When photos don’t tell the truth.

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Photos are just another way of telling stories, and therefore, together with all other mediums is subject to the perspective and interpretation of the storyteller.

I believe it is totally unethical to remove elements from a photography by digitally manipulating it. Maybe a good way to determine how much a photo can be manipulated is to ask oneself, “Is this photo still telling the same story that the photographer intended?”

The June 2010 cover of the Economist

It probably all comes down to the editor’s preference. Just as text piece can be changed from what the original writer intended so can a photograph. Simply by cropping it differently a photo-editor can make the photo tell a totally different story.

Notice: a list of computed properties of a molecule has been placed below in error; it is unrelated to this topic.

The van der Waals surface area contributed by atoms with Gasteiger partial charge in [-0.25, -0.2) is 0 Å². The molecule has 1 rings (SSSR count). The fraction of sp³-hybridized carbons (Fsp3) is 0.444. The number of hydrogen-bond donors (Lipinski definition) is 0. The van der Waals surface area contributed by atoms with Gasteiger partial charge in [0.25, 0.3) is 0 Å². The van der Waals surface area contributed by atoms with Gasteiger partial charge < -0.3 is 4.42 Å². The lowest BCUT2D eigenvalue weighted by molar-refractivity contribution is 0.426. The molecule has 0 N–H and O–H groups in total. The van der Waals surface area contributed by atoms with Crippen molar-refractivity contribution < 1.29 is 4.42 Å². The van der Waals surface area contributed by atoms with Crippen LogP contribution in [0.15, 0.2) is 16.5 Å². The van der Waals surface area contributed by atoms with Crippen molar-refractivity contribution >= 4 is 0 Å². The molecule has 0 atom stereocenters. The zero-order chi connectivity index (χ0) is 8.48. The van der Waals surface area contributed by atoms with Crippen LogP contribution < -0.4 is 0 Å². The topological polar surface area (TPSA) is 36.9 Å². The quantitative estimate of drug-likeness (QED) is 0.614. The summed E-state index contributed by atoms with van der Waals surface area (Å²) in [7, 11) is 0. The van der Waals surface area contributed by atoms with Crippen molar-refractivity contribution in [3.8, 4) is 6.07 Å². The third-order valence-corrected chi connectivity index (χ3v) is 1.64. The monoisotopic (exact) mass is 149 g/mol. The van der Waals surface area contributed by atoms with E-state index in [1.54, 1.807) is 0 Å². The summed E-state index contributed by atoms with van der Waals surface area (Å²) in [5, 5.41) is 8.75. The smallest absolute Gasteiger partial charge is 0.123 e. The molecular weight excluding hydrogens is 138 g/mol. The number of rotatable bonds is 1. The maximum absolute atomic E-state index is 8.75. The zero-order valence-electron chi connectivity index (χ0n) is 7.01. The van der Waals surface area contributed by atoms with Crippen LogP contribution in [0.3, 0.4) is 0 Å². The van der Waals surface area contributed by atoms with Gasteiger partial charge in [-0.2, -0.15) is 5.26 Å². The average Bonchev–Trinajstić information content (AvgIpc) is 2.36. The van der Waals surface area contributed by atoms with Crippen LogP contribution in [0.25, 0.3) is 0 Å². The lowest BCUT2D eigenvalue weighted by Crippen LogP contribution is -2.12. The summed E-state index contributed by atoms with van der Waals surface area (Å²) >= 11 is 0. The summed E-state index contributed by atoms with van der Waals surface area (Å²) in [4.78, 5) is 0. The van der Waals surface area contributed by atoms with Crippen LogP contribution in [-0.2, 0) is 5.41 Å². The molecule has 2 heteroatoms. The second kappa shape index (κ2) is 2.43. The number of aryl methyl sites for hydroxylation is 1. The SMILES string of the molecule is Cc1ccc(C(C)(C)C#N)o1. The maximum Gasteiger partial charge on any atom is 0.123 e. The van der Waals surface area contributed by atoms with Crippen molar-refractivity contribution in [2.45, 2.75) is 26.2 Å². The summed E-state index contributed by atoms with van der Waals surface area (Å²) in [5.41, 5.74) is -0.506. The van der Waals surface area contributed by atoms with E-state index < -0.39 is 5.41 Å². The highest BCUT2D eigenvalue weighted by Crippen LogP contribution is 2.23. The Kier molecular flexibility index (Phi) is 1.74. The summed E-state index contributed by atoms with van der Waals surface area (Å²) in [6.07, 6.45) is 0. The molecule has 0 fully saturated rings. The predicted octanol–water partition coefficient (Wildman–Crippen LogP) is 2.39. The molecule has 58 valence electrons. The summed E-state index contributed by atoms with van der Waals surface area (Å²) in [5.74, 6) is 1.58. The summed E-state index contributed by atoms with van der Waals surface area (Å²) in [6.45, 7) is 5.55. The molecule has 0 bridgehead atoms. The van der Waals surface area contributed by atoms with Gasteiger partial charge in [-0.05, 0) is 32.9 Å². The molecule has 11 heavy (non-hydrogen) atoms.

The reason why so many people care about it is because you often see the original photo somewhere else but not the original text of an article that has been modified.

The National Press Photographers Association says, “As journalists we believe the guiding principle of our profession is accuracy; therefore, we believe it is wrong to alter the content of a photograph in any way that deceives the public.”

Click to see more on digital tampering.


2 Comments on “When photos don’t tell the truth.”

  1. I’m surprised by the example you gave of the Economist. I’m not sure I consider it unethical. The revised cover art is much more artistic and draws more emotion than the original photo. I see your point that Obama standing (alone) on the shore never happened and is misleading but I don’t see it doing any actual harm? What do you think of this photo?

    1. Well in the economist case the photo wasn’t just cropped, it also had a person digitally removed. I agree the final photo looks better. But does it represent the truth captured by the photographer? If the magazine discloses that the photo is an artistic illustration than there is no problem with it. The harm in changing photos without disclosing it, is that it is misleading.

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